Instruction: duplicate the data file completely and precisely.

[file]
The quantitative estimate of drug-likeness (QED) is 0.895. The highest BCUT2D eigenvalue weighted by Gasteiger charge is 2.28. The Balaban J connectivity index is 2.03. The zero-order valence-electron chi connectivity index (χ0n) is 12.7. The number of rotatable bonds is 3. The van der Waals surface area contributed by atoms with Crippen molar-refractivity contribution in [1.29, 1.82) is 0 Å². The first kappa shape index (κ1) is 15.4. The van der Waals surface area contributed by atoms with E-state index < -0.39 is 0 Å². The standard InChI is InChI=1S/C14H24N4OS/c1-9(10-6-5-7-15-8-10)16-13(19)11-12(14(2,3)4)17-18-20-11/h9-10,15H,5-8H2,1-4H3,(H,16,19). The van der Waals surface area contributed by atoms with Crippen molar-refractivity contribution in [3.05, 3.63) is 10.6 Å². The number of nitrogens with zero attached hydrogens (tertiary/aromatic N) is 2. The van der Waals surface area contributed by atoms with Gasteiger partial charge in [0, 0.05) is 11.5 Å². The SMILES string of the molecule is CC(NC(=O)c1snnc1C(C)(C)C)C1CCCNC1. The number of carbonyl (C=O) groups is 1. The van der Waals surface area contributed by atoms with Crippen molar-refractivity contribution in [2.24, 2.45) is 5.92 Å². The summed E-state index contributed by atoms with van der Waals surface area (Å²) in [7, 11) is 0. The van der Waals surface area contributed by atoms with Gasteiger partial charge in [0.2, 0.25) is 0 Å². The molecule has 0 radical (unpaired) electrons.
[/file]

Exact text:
The quantitative estimate of drug-likeness (QED) is 0.895. The highest BCUT2D eigenvalue weighted by Gasteiger charge is 2.28. The Balaban J connectivity index is 2.03. The zero-order valence-electron chi connectivity index (χ0n) is 12.7. The number of rotatable bonds is 3. The van der Waals surface area contributed by atoms with Crippen molar-refractivity contribution in [1.29, 1.82) is 0 Å². The first kappa shape index (κ1) is 15.4. The van der Waals surface area contributed by atoms with E-state index < -0.39 is 0 Å². The standard InChI is InChI=1S/C14H24N4OS/c1-9(10-6-5-7-15-8-10)16-13(19)11-12(14(2,3)4)17-18-20-11/h9-10,15H,5-8H2,1-4H3,(H,16,19). The van der Waals surface area contributed by atoms with Crippen molar-refractivity contribution in [3.05, 3.63) is 10.6 Å². The number of nitrogens with zero attached hydrogens (tertiary/aromatic N) is 2. The van der Waals surface area contributed by atoms with Gasteiger partial charge in [0, 0.05) is 11.5 Å². The SMILES string of the molecule is CC(NC(=O)c1snnc1C(C)(C)C)C1CCCNC1. The number of carbonyl (C=O) groups is 1. The van der Waals surface area contributed by atoms with Crippen molar-refractivity contribution in [2.24, 2.45) is 5.92 Å². The summed E-state index contributed by atoms with van der Waals surface area (Å²) in [7, 11) is 0. The van der Waals surface area contributed by atoms with Gasteiger partial charge in [0.2, 0.25) is 0 Å². The molecule has 0 radical (unpaired) electrons.